Democrats’ Climate Deal Puts U.S. Emissions Goals In Reach, 3 Separate Studies Show

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The potential climate and economic benefits of the surprise reconciliation package Democrats unveiled last week are starting to come into a clearer view.

Researchers have crunched the numbers to forecast how the more than 100 climate provisions in the $369 billion deal, called the Inflation Reduction Act, would impact planet-warming carbon emissions, jobs, electricity prices and more.

The findings have given climate advocates, Democratic lawmakers and the majority of American voters who support the bill a lot to celebrate.

Three independent research organizations — the Rhodium Group, Energy Innovation and the REPEAT Project — found that the bill, if passed, could slash U.S. carbon emissions by 40 percent or more below 2005 levels by the end of the decade.

Those estimates came just a few weeks ago when Rhodium released a report warning the U.S. was way off track of meeting its emissions reduction goals. That analysis found that without additional policy actions, the U.S. would reduce planet-warming emissions 24% to 35% by 2030 — far short of Biden’s 50% to 52% target.

Talks seemed to have collapsed for the third and final time last month between the White House and Sen. Joe Manchin (D-W.Va.) over a historic clean-energy spending package in Congress’s reconciliation bill, a piece of budgetary legislation that Democrats can pass without a single Republican vote. Given the Senate’s 50-50 split, doing so would require every Democrat’s vote – giving Manchin, a frequent critic of Biden’s agenda and chair of the Senate Energy Committee, unrivaled leverage over the negotiation.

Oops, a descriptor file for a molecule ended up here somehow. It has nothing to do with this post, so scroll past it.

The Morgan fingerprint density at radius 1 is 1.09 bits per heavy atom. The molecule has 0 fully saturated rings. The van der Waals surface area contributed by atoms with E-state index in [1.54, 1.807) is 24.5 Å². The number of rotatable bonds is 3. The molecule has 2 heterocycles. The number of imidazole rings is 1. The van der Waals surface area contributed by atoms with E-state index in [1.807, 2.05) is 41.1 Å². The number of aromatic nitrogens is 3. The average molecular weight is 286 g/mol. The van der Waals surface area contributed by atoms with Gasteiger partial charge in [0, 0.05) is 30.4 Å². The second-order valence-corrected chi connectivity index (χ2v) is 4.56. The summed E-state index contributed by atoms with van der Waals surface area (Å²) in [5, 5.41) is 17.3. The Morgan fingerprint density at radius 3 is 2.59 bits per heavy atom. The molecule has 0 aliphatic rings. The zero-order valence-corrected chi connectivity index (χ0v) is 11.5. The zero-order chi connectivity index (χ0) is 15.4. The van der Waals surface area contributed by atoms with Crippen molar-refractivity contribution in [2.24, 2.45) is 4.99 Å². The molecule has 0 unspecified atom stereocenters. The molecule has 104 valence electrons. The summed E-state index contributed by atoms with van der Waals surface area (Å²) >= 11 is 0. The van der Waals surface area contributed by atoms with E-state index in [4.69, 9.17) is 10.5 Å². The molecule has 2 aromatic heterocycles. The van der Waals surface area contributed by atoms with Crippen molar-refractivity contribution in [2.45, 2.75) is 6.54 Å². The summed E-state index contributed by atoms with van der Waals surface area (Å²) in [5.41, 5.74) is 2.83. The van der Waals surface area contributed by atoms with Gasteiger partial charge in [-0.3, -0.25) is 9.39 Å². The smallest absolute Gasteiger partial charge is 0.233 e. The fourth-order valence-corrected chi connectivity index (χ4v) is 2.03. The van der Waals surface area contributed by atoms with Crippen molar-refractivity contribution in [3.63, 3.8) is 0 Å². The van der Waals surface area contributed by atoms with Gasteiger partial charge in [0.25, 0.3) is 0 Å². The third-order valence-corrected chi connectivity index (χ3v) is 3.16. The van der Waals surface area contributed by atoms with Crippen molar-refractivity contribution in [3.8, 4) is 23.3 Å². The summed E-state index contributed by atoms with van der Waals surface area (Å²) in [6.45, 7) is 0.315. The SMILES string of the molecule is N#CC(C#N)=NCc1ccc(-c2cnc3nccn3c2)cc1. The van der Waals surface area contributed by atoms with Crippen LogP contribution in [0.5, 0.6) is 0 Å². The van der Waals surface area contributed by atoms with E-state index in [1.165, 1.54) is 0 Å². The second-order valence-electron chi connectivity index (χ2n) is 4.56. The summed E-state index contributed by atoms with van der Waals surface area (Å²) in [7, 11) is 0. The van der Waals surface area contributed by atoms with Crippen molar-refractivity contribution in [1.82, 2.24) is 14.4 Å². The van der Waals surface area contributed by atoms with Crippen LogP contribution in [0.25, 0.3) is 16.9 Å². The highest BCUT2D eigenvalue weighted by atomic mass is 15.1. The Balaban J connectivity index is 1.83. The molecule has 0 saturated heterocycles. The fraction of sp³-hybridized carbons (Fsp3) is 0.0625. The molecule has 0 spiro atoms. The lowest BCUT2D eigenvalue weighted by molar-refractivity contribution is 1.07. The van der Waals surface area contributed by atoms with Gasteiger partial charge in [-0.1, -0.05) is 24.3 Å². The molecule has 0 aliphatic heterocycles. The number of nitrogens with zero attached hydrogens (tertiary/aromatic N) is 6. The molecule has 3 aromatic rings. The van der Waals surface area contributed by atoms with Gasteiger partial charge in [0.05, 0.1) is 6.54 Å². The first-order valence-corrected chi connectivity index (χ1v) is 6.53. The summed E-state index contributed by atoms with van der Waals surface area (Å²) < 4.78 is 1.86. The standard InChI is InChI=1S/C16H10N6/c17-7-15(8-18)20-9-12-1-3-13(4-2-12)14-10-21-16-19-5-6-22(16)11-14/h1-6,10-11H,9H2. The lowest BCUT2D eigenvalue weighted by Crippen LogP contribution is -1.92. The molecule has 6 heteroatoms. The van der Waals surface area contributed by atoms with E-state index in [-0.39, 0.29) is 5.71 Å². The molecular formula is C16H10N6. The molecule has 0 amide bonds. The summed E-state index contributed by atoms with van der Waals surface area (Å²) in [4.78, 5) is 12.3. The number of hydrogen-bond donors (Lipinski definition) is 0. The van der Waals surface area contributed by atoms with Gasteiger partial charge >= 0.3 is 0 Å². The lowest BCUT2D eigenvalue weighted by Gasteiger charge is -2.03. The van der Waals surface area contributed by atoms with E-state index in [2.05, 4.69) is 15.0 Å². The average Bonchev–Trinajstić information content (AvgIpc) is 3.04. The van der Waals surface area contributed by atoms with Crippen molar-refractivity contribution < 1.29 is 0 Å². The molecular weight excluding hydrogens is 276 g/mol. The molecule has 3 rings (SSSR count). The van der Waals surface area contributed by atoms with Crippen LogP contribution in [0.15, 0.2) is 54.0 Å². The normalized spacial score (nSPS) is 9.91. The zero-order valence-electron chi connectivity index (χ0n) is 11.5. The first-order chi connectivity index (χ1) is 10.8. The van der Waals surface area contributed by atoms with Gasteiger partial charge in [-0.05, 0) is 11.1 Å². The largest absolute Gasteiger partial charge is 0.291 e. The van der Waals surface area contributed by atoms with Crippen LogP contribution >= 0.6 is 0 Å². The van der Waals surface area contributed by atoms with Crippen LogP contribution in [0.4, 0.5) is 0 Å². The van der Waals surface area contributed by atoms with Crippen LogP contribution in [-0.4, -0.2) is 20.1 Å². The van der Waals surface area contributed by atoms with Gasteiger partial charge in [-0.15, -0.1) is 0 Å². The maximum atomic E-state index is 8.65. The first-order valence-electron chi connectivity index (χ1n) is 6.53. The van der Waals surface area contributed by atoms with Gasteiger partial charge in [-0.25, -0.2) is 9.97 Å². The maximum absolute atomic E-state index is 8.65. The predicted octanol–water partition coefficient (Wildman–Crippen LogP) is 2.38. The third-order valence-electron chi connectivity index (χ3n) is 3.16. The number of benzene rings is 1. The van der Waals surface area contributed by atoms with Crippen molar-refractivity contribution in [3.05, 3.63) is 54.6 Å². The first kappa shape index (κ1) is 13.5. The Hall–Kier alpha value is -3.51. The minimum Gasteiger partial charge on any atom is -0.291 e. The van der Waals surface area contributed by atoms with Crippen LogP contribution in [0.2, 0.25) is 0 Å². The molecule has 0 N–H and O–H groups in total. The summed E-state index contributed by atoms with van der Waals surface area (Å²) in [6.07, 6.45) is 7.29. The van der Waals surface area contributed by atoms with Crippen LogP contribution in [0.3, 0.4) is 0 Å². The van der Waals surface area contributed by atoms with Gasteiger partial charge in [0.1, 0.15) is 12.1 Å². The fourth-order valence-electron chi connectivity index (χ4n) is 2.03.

If Congress passes the surprise deal he ultimately unveiled last week, “this package, additional action from executive agencies and subnational actors can put the U.S.’s target of cutting emissions in half by 2030 within reach,” the Rhodium analysis found.

Union electricians install solar panels on top of the Terminal B garage at LaGuardia Airport in November 2021. (AP Photo/Mary Altaffer, File)

The bill’s climate investments are also expected to jumpstart clean energy jobs, lower electricity bills and improve public health.

It could ultimately lead to the creation of more than 9 million jobs over the next decade, according to a new analysis commissioned by BlueGreen Alliance, a coalition of labor unions and environmental organizations, and conducted by the Political Economy Research Institute (PERI) at the University of Massachusetts Amherst. That includes nearly 6 million jobs in clean energy deployment and manufacturing, 600,000 focused on protecting forests and other natural resources, and 150,000 to confront pollution in low-income and BIPOC communities.

Energy Innovation’s report found the IRA would create closer to 1.5 million jobs, primarily in manufacturing and construction, and prevent up to 3,900 premature deaths, about 100,000 asthma attacks and up to 417,000 avoided lost workdays by 2030.

As for how much the average American household would expect to save on future energy bills, Resources for the Future estimates it could amount to between $170 and $220 per year over the next decade. That would translate to up to $278 billion in total savings for consumers nationwide.

Moody’s Analytics pegged the potential savings at more than $300 per year for the average household.

Biden touted the package’s potential job opportunities, health benefits and energy savings during a Thursday roundtable with business and labor leaders.

“The vast majority of people in America support what’s in the Inflation Reduction Act,” Biden said. “So my message to Congress is this: Listen to the American people. This is the strongest bill you can pass to lower inflation, continue to cut the deficit, reduce healthcare costs, tackle the climate crisis and promote America’s energy security, all while reducing the burdens facing working-class and middle-class families. Pass it.”

A poll conducted this week by environmental group Climate Power and think tank Data for Progress found that 73% of all likely voters, including 95% of Democrats and 52% of Republicans, support the reconciliation package.

Alexander Kaufman contributed to this report.

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